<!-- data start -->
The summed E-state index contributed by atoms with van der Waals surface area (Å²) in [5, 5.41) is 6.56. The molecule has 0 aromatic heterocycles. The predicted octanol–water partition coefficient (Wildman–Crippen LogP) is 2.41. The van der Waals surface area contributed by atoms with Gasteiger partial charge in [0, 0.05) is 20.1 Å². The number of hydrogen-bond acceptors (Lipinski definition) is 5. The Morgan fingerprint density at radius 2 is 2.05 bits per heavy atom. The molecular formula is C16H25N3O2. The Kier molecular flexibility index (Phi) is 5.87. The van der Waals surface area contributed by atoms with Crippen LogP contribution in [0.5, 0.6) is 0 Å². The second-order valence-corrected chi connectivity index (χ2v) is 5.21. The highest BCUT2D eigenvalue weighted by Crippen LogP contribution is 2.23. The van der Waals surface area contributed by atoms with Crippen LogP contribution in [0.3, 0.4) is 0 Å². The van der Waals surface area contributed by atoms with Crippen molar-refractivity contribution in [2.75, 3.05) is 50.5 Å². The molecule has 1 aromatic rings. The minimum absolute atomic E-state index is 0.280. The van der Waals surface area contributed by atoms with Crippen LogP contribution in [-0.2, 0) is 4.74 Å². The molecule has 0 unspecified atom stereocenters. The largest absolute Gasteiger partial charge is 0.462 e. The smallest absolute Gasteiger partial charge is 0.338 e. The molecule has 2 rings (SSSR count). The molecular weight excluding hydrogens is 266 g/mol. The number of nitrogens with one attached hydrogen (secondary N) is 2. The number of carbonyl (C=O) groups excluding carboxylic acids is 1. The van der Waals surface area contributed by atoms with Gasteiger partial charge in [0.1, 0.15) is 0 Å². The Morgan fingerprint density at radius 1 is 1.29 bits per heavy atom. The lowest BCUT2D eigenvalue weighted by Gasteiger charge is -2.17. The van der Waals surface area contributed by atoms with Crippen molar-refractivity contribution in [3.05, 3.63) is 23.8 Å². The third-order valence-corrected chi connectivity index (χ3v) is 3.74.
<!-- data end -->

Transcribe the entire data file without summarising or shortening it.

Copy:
The summed E-state index contributed by atoms with van der Waals surface area (Å²) in [5, 5.41) is 6.56. The molecule has 0 aromatic heterocycles. The predicted octanol–water partition coefficient (Wildman–Crippen LogP) is 2.41. The van der Waals surface area contributed by atoms with Gasteiger partial charge in [0, 0.05) is 20.1 Å². The number of hydrogen-bond acceptors (Lipinski definition) is 5. The Morgan fingerprint density at radius 2 is 2.05 bits per heavy atom. The molecular formula is C16H25N3O2. The Kier molecular flexibility index (Phi) is 5.87. The van der Waals surface area contributed by atoms with Crippen LogP contribution in [0.5, 0.6) is 0 Å². The second-order valence-corrected chi connectivity index (χ2v) is 5.21. The highest BCUT2D eigenvalue weighted by Crippen LogP contribution is 2.23. The van der Waals surface area contributed by atoms with Crippen LogP contribution in [0.3, 0.4) is 0 Å². The van der Waals surface area contributed by atoms with Crippen molar-refractivity contribution in [2.75, 3.05) is 50.5 Å². The molecule has 1 aromatic rings. The minimum absolute atomic E-state index is 0.280. The van der Waals surface area contributed by atoms with Crippen LogP contribution in [-0.2, 0) is 4.74 Å². The molecule has 0 unspecified atom stereocenters. The largest absolute Gasteiger partial charge is 0.462 e. The smallest absolute Gasteiger partial charge is 0.338 e. The molecule has 2 rings (SSSR count). The molecular weight excluding hydrogens is 266 g/mol. The number of nitrogens with one attached hydrogen (secondary N) is 2. The number of carbonyl (C=O) groups excluding carboxylic acids is 1. The van der Waals surface area contributed by atoms with Gasteiger partial charge in [0.1, 0.15) is 0 Å². The Morgan fingerprint density at radius 1 is 1.29 bits per heavy atom. The lowest BCUT2D eigenvalue weighted by Gasteiger charge is -2.17. The van der Waals surface area contributed by atoms with Crippen molar-refractivity contribution in [3.05, 3.63) is 23.8 Å². The third-order valence-corrected chi connectivity index (χ3v) is 3.74.